[Gamasutra speaks to Cellius VP Hideo Teramoto about the unusual Japanese research-focused joint venture that recently began development of Ridge Racer for Sony's upcoming PlayStation Vita. ]
Game development companies generally do one thing -- develop games. All development and research done is to further that goal. Tools and engine companies, of course, create products that help that process along -- but few companies are set up simply to investigate ways in which to use technology innovatively for the sake of seeing what can be done.
That's why Cellius is unusual. Formed in March 2007 by Sony Computer Entertainment and Namco Bandai Games, "It's not a standard sort of game development company; the theme is more generally 'entertainment,' and more emphasis is placed on research than most outfits," its vice president Hideo Teramoto told Gamasutra.
"Ken Kutaragi -- who was running SCE at the time -- was in talks with Shukuo Ishikawa, the head of development at NBGI. They got to talking about how it'd be neat to create a company, and it sort of went from there," he says of its foundation.
"Cellius got its start with the Cell processor architecture; the concept was to be an outfit that researched ways to use this technology to create neat things. So it's not exactly pure research; it's more about finding ways to expand the things that can be done with the PlayStation family."
Teramoto stated the company's philosophy succinctly. "Cellius runs on three keywords: 'surprise' -- keeping players excited and interested -- 'entertainment' -- content that is fun to watch and interact with -- and 'realization' -- implementing things and making them a reality, which is important. Just having the ideas isn't good enough; you need the talent to put them into action."
The team is currently working on its first game project, however -- a Ridge Racer title for the PlayStation Vita, which was unveiled at E3 last month. Teramoto, before joining Cellius as a founding member, worked on the series at Namco Bandai.
"We definitely don't" have plans to become a full-time game developer, he says. "This Ridge project is in itself a sort of experiment to see what sort of Ridge game Cellius can come up with; it's a very different development atmosphere from when I was working on Ridge Racer in 2006. So if we do continue making games, I think we'll still remain different from normal game companies."
So how did it come about? It was "Sony that enlisted us for it," he says, "and we also have a lot of people who have connections with NBGI. You had those two sides involved, and ultimately, you had me, who proceeded with it because I thought it'd be interesting to pursue. So it wasn't a one-sided 'do this' sort of request, but a natural collaboration."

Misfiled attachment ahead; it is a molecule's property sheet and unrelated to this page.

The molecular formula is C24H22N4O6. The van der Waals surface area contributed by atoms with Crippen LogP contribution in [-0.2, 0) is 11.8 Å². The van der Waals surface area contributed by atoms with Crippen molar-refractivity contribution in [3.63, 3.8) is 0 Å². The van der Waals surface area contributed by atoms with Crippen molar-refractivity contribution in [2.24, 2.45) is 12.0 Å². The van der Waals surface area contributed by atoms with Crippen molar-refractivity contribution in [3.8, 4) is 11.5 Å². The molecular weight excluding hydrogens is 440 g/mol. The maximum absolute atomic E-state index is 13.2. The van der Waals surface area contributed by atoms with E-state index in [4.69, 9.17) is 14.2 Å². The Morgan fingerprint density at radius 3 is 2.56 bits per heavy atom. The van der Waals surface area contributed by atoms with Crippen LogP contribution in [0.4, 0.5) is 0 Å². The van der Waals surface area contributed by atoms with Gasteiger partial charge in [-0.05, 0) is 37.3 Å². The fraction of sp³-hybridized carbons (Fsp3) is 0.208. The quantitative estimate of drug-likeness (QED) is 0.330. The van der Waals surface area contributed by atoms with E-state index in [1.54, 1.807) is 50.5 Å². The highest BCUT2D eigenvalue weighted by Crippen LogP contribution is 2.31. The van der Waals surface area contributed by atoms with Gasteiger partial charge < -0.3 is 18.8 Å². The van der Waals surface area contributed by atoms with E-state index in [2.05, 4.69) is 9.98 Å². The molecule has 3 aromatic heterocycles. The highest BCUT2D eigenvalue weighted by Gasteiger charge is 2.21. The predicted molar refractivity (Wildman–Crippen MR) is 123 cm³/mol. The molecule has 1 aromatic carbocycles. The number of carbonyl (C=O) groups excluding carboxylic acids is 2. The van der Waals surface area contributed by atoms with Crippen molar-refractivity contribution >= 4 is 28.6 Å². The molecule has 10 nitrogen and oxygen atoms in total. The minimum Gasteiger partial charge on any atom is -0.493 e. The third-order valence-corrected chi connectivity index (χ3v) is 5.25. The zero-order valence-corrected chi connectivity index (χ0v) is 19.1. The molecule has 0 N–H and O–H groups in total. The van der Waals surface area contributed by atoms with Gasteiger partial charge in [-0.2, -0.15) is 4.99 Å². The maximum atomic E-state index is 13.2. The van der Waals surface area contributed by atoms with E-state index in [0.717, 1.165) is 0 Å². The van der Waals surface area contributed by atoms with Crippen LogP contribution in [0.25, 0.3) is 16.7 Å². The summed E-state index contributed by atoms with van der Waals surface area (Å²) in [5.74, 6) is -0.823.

In other ways, says Teramoto, he thought he would use his own personal skills, interests, and experiences at Cellius -- and the result was a new Ridge Racer title. He also "developed an interest in ways to use online for gaming, which I brought to Cellius."
In fact, when it comes to the PlayStation Vita, he talks up its online features first. "Personally speaking, though, I'm interested in the Vita's online capabilities, such as the Near [social networking] feature. The Vita has a lot of functionality to help players interact with each other as a regular thing, and that really piques my interest."
Of course, Ridge is a series that dates back to the 1990s, and recent entries have been retreads of the past. "Certainly, I'm aware that a lot of players would like to see something new and fresh happen with the series. I think we're in a position to do something about that, because as a company, we're always trying to do new things."
Beyond a new Ridge Racer, it seems that a research-focused developer such as Cellius could help even the technology gap that Japanese companies have suffered during this generation. "That's definitely true, yes," says Teramoto.
Is that one of the company's goals, then? "We're working in a lot of different directions. I mentioned that we're trying to catch up technology-wise and that's one of our goals, but really it boils down to just working on things that we think are interesting, things that we think players will want to pick up and interact with."
The company's projects have been varied: "One thing we did was voice synthesis technology that allowed the characters from the Evangelion animation to say whatever you wanted. Also, for last year's CEDEC -- the main technical game show in Japan -- we had a demo where we connected several PS3s together to produce a really large, more-hi-res-than-HDTV 3D landscape. There were also some community service projects that let people interact while watching each other onscreen. There are other projects in progress right now, as well, which we can't quite talk about yet."
So, in other words, Cellius pursues a lot of projects that surround the world of games -- or thread through the world of games and computer technology. "Certainly," says Teramoto. "I would like to get more directly involved with more games as well, even though everything we do is related to entertainment in one way or another. Even if it's not directly connected to games, we want to work on things that use computer tech to create neat entertainment that surprises people."
So, has the Cellius experiment born any meaningful fruit for its parent companies just yet? "The technology that we've created? I wouldn't say it's stuff that's directly meant for our parent companies yet, but that's something I want to see in the future as a way to provide better entertainment. It's more things that we make for ourselves. We've made projects that have come into the market, though, like the voice synthesis stuff I talked about earlier. That wound up being used in an NBGI title, so in that respect, it has been used."